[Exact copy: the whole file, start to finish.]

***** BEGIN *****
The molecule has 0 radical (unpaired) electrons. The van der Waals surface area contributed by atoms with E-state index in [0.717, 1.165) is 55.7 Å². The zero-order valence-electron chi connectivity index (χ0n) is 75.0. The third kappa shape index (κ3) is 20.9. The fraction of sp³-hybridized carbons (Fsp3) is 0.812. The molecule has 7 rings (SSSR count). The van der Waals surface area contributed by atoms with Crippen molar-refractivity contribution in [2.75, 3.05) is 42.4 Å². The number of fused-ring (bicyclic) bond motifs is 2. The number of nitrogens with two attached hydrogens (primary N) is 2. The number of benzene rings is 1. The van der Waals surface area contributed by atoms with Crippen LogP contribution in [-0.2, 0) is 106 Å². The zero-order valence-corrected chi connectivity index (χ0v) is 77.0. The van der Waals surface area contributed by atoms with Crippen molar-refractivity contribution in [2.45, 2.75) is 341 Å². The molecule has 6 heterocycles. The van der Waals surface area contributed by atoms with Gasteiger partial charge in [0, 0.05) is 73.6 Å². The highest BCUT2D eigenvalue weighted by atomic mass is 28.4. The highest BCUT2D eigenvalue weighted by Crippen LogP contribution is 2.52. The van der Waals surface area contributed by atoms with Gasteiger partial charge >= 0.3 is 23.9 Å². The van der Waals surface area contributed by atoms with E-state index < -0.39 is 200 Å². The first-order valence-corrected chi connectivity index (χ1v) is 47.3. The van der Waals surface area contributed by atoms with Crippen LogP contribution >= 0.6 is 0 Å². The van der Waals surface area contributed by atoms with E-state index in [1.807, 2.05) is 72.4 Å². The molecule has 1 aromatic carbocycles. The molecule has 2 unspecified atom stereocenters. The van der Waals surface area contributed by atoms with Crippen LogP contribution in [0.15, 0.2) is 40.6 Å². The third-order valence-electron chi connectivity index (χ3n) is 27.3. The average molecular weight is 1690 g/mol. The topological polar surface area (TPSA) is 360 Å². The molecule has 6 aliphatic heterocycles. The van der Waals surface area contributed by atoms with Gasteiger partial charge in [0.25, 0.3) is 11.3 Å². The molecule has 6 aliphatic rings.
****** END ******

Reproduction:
The molecule has 0 radical (unpaired) electrons. The van der Waals surface area contributed by atoms with E-state index in [0.717, 1.165) is 55.7 Å². The zero-order valence-electron chi connectivity index (χ0n) is 75.0. The third kappa shape index (κ3) is 20.9. The fraction of sp³-hybridized carbons (Fsp3) is 0.812. The molecule has 7 rings (SSSR count). The van der Waals surface area contributed by atoms with Crippen molar-refractivity contribution in [2.75, 3.05) is 42.4 Å². The number of fused-ring (bicyclic) bond motifs is 2. The number of nitrogens with two attached hydrogens (primary N) is 2. The number of benzene rings is 1. The van der Waals surface area contributed by atoms with Crippen LogP contribution in [-0.2, 0) is 106 Å². The zero-order valence-corrected chi connectivity index (χ0v) is 77.0. The van der Waals surface area contributed by atoms with Crippen molar-refractivity contribution in [2.45, 2.75) is 341 Å². The molecule has 6 heterocycles. The van der Waals surface area contributed by atoms with Gasteiger partial charge in [0, 0.05) is 73.6 Å². The highest BCUT2D eigenvalue weighted by atomic mass is 28.4. The highest BCUT2D eigenvalue weighted by Crippen LogP contribution is 2.52. The van der Waals surface area contributed by atoms with Gasteiger partial charge >= 0.3 is 23.9 Å². The van der Waals surface area contributed by atoms with E-state index < -0.39 is 200 Å². The first-order valence-corrected chi connectivity index (χ1v) is 47.3. The van der Waals surface area contributed by atoms with Crippen LogP contribution >= 0.6 is 0 Å². The van der Waals surface area contributed by atoms with E-state index in [1.807, 2.05) is 72.4 Å². The molecule has 1 aromatic carbocycles. The molecule has 2 unspecified atom stereocenters. The van der Waals surface area contributed by atoms with Crippen LogP contribution in [0.15, 0.2) is 40.6 Å². The third-order valence-electron chi connectivity index (χ3n) is 27.3. The average molecular weight is 1690 g/mol. The topological polar surface area (TPSA) is 360 Å². The molecule has 6 aliphatic heterocycles. The van der Waals surface area contributed by atoms with Gasteiger partial charge in [0.25, 0.3) is 11.3 Å². The molecule has 6 aliphatic rings.